Contractors’ Questions: Is it better to be a contractor or an employee? The pros, cons, and finances
Contractor’s Question: Probably an impossible question to answer objectively (not just because you’re a contractor website), but is it better to be a contractor or an employee, in terms of the pros and cons -- and the finances?
Expert’s Answer: Many people believe that contractors receive large tax advantages over employees.
However, considering the absence of employment rights for contractors and the security that many employees have, it’s not always clear in every case whether the financial benefits and flexibility of being a contractor will always be worth it.
Financial benefits of being a contractor
Let’s look at an example of the financial benefits that a contractor may have over an employee:
Applying the tax rates for 2020/21, an employee earning a salary of £60,000 will take home £43,443. The gross cost to the employer after considering Employer National Insurance of £7,067 is at least £67,076.
A contractor operating through a PSC/limited company undertaking an outside IR35 contract, with the same earnings of £60,000, could take home £48,245, which (versus the employee route) is an increase of £400 per month.
The contractor can also negotiate a better rate and increase their earnings further, as the end client’s costs related to Employer National Insurance, pensions and holiday pay is not applicable.
The main factors that make contracting more financially attractive
In addition, as most PSC contractors will likely tell you, the financial advantage mainly stems in from two factors:
1. Optimum level of salary and dividends
Contractors running their own limited company/PSC can choose to pay themselves a lower salary, usually up to (and crucially not above) the NI threshold, with the rest of their funds drawn as dividends. There are no National Insurance contributions due on dividends, therefore the contractor pays no National Insurance on the £60,000 income described in the example above, whereas an employee (on that sum as salary) is required to pay £5,060 in employee national insurance contributions.
2. Flexibility in claiming expenses
Limited company/PSC contractors are permitted to claim expenses that are “wholly and exclusively” incurred for business purposes. This gives contractors a significant advantage over conventional employees, because the expenses are tax-deductible and hence, they come out of the contractor’s pre-taxed income.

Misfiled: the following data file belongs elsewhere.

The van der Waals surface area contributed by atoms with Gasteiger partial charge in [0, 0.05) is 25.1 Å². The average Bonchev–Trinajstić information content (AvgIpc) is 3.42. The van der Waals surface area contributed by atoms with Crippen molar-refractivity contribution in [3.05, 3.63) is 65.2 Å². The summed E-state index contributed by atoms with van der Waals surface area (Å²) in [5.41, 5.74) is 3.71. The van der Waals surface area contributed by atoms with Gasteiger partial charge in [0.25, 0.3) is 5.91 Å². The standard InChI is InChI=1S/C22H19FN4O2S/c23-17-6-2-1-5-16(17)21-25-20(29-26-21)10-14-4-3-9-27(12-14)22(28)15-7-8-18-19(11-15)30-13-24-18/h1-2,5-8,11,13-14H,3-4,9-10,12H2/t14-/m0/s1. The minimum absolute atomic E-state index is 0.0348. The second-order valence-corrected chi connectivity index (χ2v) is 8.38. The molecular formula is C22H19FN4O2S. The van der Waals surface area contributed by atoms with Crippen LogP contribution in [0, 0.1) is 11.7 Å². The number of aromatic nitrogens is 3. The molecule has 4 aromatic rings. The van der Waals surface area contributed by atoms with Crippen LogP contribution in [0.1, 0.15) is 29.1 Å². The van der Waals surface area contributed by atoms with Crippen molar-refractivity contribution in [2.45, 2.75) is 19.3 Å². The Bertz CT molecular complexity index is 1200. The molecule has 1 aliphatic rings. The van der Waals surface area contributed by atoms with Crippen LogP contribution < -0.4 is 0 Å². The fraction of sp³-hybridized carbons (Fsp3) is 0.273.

An employee, on the other hand, must bear these costs from their post-tax earnings.
Example: Assuming both spend £500 on travel and lunch, for a basic rate employee the cost is £735 (grossed up by 32% -20% personal tax and 12% employee national insurance), as it comes from their net earnings after tax. For higher rate employees, the cost is higher as they pay 42% in tax and NICs, resulting in a total cost of £862.
On the flip side, for contractors, the cost can be claimed through the company, so they primarily save on 19% corporation tax at £500, which amounts to £95 in savings. There are further savings for contractors so here they don’t have to pay tax on dividends, so a basic rate taxpayer saves an additional £30 (£405*7.5%), therefore the net cost to them is just £375.
For a higher rate taxpayer, the savings are much larger as they save an additional £132 (£405*32.5%), resulting in a net cost of just £273.
VAT for contractors
For items that include VAT, the contractor can offset this against their input VAT charged on their invoices. So, if a contractor purchases a laptop at £1,000 (including VAT), the cost to them is potentially only £675. (N.B. This is because they can firstly recover the VAT costs of £167 (£1,000/6) and as the expense is wholly and exclusively for business, they can then save corporation tax of £158 -- £833*19%. So net cost = £1,000 – £167–£158 = £675).
Contractor ‘charge out’ rates, or pay rates (daily or hourly)
An average contractor ‘rate’ of pay generally is much higher than that of a full-time employee, partly as the client is not required to pay holiday pay, travel, sick pay, pension contributions or any employee benefits. This alone, without the benefits via tax can make contracting more financially-attractive to many. The higher rates commanded by contractors (who tend to specialise in an area and be highly skilled, thereby further justifying the ‘rate’ trumping a standard worker’s ‘salary’) has long been seen by some as an appropriate pay-off to cover the risks associated with being self-employed and the absence of employee benefits.
Corporation Tax for contractors